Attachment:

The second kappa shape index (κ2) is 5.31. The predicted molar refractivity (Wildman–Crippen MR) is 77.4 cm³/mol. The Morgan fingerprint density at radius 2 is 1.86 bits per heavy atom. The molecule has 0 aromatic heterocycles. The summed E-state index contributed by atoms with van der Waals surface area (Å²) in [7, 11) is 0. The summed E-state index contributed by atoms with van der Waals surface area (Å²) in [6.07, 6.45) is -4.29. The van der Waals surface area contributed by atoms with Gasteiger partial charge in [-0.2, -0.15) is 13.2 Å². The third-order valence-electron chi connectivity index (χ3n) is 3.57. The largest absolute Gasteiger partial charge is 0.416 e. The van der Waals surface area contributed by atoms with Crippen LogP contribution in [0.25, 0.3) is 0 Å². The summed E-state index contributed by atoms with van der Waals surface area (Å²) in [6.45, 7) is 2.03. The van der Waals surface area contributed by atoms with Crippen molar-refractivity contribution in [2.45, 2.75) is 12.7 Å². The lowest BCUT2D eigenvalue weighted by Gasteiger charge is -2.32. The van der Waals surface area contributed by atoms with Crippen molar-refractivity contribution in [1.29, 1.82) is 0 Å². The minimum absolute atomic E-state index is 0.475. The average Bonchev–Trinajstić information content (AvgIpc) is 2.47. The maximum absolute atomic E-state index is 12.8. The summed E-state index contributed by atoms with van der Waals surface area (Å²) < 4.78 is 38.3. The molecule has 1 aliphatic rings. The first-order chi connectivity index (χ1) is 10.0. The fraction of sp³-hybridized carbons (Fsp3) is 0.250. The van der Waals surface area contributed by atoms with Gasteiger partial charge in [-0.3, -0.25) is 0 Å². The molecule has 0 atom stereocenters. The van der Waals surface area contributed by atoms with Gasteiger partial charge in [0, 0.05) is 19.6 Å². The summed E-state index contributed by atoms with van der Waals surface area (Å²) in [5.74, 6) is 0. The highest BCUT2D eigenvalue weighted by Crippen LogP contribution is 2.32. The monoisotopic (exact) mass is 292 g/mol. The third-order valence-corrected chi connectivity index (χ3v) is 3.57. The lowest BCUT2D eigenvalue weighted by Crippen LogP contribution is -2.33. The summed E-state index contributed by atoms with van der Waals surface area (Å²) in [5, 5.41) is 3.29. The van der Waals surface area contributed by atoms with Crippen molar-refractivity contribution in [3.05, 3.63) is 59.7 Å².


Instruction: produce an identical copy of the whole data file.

The second kappa shape index (κ2) is 5.31. The predicted molar refractivity (Wildman–Crippen MR) is 77.4 cm³/mol. The Morgan fingerprint density at radius 2 is 1.86 bits per heavy atom. The molecule has 0 aromatic heterocycles. The summed E-state index contributed by atoms with van der Waals surface area (Å²) in [7, 11) is 0. The summed E-state index contributed by atoms with van der Waals surface area (Å²) in [6.07, 6.45) is -4.29. The van der Waals surface area contributed by atoms with Gasteiger partial charge in [-0.2, -0.15) is 13.2 Å². The third-order valence-electron chi connectivity index (χ3n) is 3.57. The largest absolute Gasteiger partial charge is 0.416 e. The van der Waals surface area contributed by atoms with Crippen LogP contribution in [0.25, 0.3) is 0 Å². The summed E-state index contributed by atoms with van der Waals surface area (Å²) in [6.45, 7) is 2.03. The van der Waals surface area contributed by atoms with Crippen molar-refractivity contribution in [2.45, 2.75) is 12.7 Å². The lowest BCUT2D eigenvalue weighted by Gasteiger charge is -2.32. The van der Waals surface area contributed by atoms with Crippen molar-refractivity contribution in [1.29, 1.82) is 0 Å². The minimum absolute atomic E-state index is 0.475. The average Bonchev–Trinajstić information content (AvgIpc) is 2.47. The maximum absolute atomic E-state index is 12.8. The summed E-state index contributed by atoms with van der Waals surface area (Å²) < 4.78 is 38.3. The molecule has 1 aliphatic rings. The first-order chi connectivity index (χ1) is 10.0. The fraction of sp³-hybridized carbons (Fsp3) is 0.250. The van der Waals surface area contributed by atoms with Gasteiger partial charge in [-0.3, -0.25) is 0 Å². The molecule has 0 atom stereocenters. The van der Waals surface area contributed by atoms with Gasteiger partial charge in [0, 0.05) is 19.6 Å². The summed E-state index contributed by atoms with van der Waals surface area (Å²) in [5.74, 6) is 0. The highest BCUT2D eigenvalue weighted by Crippen LogP contribution is 2.32. The monoisotopic (exact) mass is 292 g/mol. The third-order valence-corrected chi connectivity index (χ3v) is 3.57. The lowest BCUT2D eigenvalue weighted by Crippen LogP contribution is -2.33. The summed E-state index contributed by atoms with van der Waals surface area (Å²) in [5, 5.41) is 3.29. The van der Waals surface area contributed by atoms with Crippen molar-refractivity contribution in [3.05, 3.63) is 59.7 Å².